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SALT LAKE CITY — Chants of "MVP, MVP, MVP" rang out through Vivint Arena.
They were for Phoenix's Devin Booker.
The thousands of Jazz fans, who moments earlier had reached decibel levels not heard in Utah's home arena this season, were silenced. The abruptness was almost stunning.
One moment, the Jazz were trending toward a huge comeback; the next, it was all over with Booker and the Suns celebrating a 105-97 victory. The Jazz looked to be one stop away from completing a comeback, and suddenly everything changed.
With 1:45 left in regulation and the Jazz down by 4 points, Hassan Whiteside inexplicably shoved Jalen Smith to the ground. It was a clear and obvious offensive foul that ended with Whiteside also receiving a technical. The play took the air out of the arena and the team, and it started an 8-0 Phoenix run that ended the game in their favor.
In an instant, Utah's bid to come back from being down by 21 points was over.
When Utah coach Quin Snyder was asked about the pivotal foul, he started with the deficit.
"What I saw was Booker score 21 points in the first quarter because we didn't run back and we got down 20," Snyder said.
He pointed to missed offensive rebounds, fouls and a lack of focus in Phoenix's hot start. He criticized his team that didn't run back or prioritize the things they needed to win the game.
But his answer wasn't done there.
He then focused on how Mike Conley's desire to win sparked a big second quarter where the Jazz outscored Phoenix 30-11 to get back into the game, saying that Conley "spilled his guts on the floor."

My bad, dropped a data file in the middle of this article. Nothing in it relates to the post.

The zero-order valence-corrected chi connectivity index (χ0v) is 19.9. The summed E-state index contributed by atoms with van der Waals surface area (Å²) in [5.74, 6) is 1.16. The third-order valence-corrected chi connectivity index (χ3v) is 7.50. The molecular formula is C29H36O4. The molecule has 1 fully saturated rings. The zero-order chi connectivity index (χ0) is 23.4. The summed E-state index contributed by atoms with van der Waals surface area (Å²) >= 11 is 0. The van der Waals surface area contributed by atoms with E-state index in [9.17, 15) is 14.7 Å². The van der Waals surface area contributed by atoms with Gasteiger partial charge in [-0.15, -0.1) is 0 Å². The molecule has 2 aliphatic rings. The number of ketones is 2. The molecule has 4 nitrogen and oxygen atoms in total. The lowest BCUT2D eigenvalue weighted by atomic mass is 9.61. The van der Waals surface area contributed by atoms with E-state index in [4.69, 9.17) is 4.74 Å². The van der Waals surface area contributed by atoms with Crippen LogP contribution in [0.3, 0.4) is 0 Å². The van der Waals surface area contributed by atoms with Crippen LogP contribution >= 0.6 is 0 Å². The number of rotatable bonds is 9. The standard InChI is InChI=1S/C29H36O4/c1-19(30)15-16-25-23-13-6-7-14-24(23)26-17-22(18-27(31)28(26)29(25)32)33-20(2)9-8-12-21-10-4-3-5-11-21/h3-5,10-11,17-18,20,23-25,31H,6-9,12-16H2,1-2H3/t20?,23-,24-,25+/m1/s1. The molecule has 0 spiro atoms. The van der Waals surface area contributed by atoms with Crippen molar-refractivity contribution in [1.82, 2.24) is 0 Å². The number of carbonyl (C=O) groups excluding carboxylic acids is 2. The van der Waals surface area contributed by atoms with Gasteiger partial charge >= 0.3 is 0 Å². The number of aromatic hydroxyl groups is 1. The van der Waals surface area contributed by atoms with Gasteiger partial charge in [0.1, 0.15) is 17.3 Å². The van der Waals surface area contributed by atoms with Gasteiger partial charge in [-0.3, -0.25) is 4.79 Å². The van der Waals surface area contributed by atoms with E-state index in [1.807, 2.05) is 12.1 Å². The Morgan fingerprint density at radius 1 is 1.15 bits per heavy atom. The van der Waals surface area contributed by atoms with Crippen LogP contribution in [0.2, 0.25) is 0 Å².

Conley was maybe more animated than he's ever been in a Jazz uniform. During Utah's fourth quarter rally, he frequently urged the crowd to get into the game and was probably closer than he's ever been to picking up his first career technical foul. He finished with 16 points and 10 assists.
In the fourth quarter, Conley consistently broke the paint to set up scoring chances for the Jazz, and back-to-back assists to Whiteside in the final minutes cut the Phoenix lead to 2 points with plenty of time left to maintain the comeback.
But, ultimately, the lack of focus the Jazz started the game with came back at the end.
"This is a group that they have to find that," Snyder said of the focus and urgency.
Conley said that during Snyder's postgame talk with the team, he told the players they've seen the film, know the plays and know what they are expected to do. Now, it's a matter of just doing it; he urged individual accountability.
But that brings it back to Snyder's initial answer.
After going through darn-near the entire game, he finally landed on the topic of the actual question: Whiteside's end-of-game blunder. Surprisingly enough, the coach addressed it.
"Hassan's foul? There were a lot of fouls," he said. "Hassan has gotta keep self control. It's unfortunate, but we also had other situations throughout the course of the game. Us talking to officials, pleading our case, we didn't do that when we were coming back. We played through contact, we adjusted to the way the game was being called. Anytime there's mental errors in the game, guys have to keep their cool."
Whiteside walked into the postgame press conference with the loss clearly weighing on his mind. He grew emotional as he talked about how he spent the last couple weeks dealing with a bad case of COVID-19; he was quarantined in his basement with a 104-degree fever away from the team and everything else.
Did he feel 100% on Wednesday?
"Hell no," Whiteside said. "I've been in a basement for 10 days. I'm human."
And he made a human mistake.
The Jazz scored on their last five offensive possessions before Whiteside's offensive foul. Conley had found a rhythm and Clarkson was cooking, scoring 16 of his 26 points in the fourth quarter. All that momentum that had grown over the course of the quarter came to an abrupt halt.
"Dude just jumped out in front of me and fell over," Whiteside said of his late foul. "That call was (expletive). I stand on that."
Replay, though, showed a different version of events: a clear offensive foul that led to the team's unwinding — and left Jazz fans in stunned sudden silence.